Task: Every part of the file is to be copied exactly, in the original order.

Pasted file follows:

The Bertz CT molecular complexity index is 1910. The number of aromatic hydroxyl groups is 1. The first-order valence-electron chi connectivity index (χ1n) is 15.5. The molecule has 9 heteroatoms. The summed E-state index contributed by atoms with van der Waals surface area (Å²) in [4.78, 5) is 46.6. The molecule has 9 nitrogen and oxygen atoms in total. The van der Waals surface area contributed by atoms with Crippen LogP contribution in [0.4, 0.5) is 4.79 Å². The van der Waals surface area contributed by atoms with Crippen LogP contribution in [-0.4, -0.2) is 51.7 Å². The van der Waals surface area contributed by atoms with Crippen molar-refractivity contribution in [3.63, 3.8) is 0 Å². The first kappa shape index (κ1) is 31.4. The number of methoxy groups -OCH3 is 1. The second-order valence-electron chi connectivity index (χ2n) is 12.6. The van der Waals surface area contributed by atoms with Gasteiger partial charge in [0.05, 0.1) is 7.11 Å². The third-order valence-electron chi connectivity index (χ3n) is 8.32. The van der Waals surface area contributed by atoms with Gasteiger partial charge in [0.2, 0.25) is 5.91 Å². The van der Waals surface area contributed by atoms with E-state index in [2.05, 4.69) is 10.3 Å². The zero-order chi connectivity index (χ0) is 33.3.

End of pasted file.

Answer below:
The Bertz CT molecular complexity index is 1910. The number of aromatic hydroxyl groups is 1. The first-order valence-electron chi connectivity index (χ1n) is 15.5. The molecule has 9 heteroatoms. The summed E-state index contributed by atoms with van der Waals surface area (Å²) in [4.78, 5) is 46.6. The molecule has 9 nitrogen and oxygen atoms in total. The van der Waals surface area contributed by atoms with Crippen LogP contribution in [0.4, 0.5) is 4.79 Å². The van der Waals surface area contributed by atoms with Crippen LogP contribution in [-0.4, -0.2) is 51.7 Å². The van der Waals surface area contributed by atoms with Crippen molar-refractivity contribution in [3.63, 3.8) is 0 Å². The first kappa shape index (κ1) is 31.4. The number of methoxy groups -OCH3 is 1. The second-order valence-electron chi connectivity index (χ2n) is 12.6. The van der Waals surface area contributed by atoms with Gasteiger partial charge in [0.05, 0.1) is 7.11 Å². The third-order valence-electron chi connectivity index (χ3n) is 8.32. The van der Waals surface area contributed by atoms with Gasteiger partial charge in [0.2, 0.25) is 5.91 Å². The van der Waals surface area contributed by atoms with E-state index in [2.05, 4.69) is 10.3 Å². The zero-order chi connectivity index (χ0) is 33.3.